Comments: We reported that FTA's regulations did not reflect its existing policy favoring New Starts projects with a federal funding share that did not exceed 60 percent of total project funding (meaning a 40 percent non-federal match) and we recommended that FTA revise its regulations to be consistent with its policy. In response, Congress and FTA took actions that led to the implementation of this recommendation. Congress incorporated provisions into the SAFETEA-LU legislation passed in August, 2005, which stated that DOT cannot require more than a 20 percent non-federal match in its New Starts program. FTA explicitly incorporated this SAFETEA-LU provision regarding the 20 percent match in two documents (FTA's May 16, 2007 guidance and its 2006 Annual Report on New Starts), noting that project sponsors were still encouraged to request the lowest possible federal share, given limited funds and the number of projects in the New Starts pipeline.

    Recommendation: To ensure that the New Starts regulations reflect FTA's actual evaluation and ratings process and procedures, the Secretary of Transportation should direct the Administrator, FTA, to amend the agency's regulations governing the level of federal funding share for projects for reflect its current policy.

    Agency Affected: Department of Transportation

  2. Status: Closed - Implemented

    Comments: FTA completed several actions and has other ongoing efforts to address the recommendation, including: (1) in both 2003 and 2004, FTA provided additional guidance and instructions to sponsors on the practices that must be followed in preparing the Transportation System User Benefits (TSUB) measure, including developing travel demand forecasting assumptions, measuring travel time savings, using the Summit software in developing the measure, and calculating costs for the measure; (2) FTA also updated its detailed technical guidance on travel forecasting methods and the interpretation and use of travel forecast data, which it made available to sponsors through its web site; (3) FTA provided additional guidance in July 2003 on how it would evaluate the TSUB measures in the fiscal year (FY) 2005 rating process; (4) FTA held several special workshops for transit agencies on TSUB benefits, travel forecasting, and development of transit alternatives; and (5) FTA initiated a proactive outreach to project sponsors to help them prepare and evaluate the TSUB measure, identifying weaknesses in their proposed measure and suggesting improvements. As a result, the number of projects that were "not rated" due to missing information on the TSUB declined in the FY 2005 ratings cycle. In addition, FTA has a number of ongoing planned improvements to its guidance, including developing a Users Guide to the Summit Software and developing TSUB case studies and exemplary practices.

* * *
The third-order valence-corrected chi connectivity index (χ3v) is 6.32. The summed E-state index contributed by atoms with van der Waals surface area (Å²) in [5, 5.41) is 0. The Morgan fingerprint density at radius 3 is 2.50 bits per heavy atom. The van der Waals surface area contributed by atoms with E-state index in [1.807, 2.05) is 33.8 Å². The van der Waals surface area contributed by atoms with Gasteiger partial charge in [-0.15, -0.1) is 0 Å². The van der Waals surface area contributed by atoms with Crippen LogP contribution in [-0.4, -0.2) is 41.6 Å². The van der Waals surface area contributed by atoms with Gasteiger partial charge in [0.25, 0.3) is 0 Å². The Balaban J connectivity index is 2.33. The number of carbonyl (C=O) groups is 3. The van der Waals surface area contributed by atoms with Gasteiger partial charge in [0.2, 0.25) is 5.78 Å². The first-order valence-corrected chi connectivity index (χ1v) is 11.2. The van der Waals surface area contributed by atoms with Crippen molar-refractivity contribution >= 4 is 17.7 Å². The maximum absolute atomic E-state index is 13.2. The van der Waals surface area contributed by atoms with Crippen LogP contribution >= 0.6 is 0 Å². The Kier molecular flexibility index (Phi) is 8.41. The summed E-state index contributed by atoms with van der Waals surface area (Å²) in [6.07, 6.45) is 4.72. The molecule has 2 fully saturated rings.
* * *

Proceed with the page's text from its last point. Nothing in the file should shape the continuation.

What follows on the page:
Recommendation: To systematically address the problems with the implementation of the Transportation System User Benefits measure, the Secretary of Transportation should direct the Administrator, FTA, to issue additional guidance to transit agencies describing FTA's expectations regarding the local travel forecasting models and the specific type of data FTA requires to calculate the measure.

    Agency Affected: Department of Transportation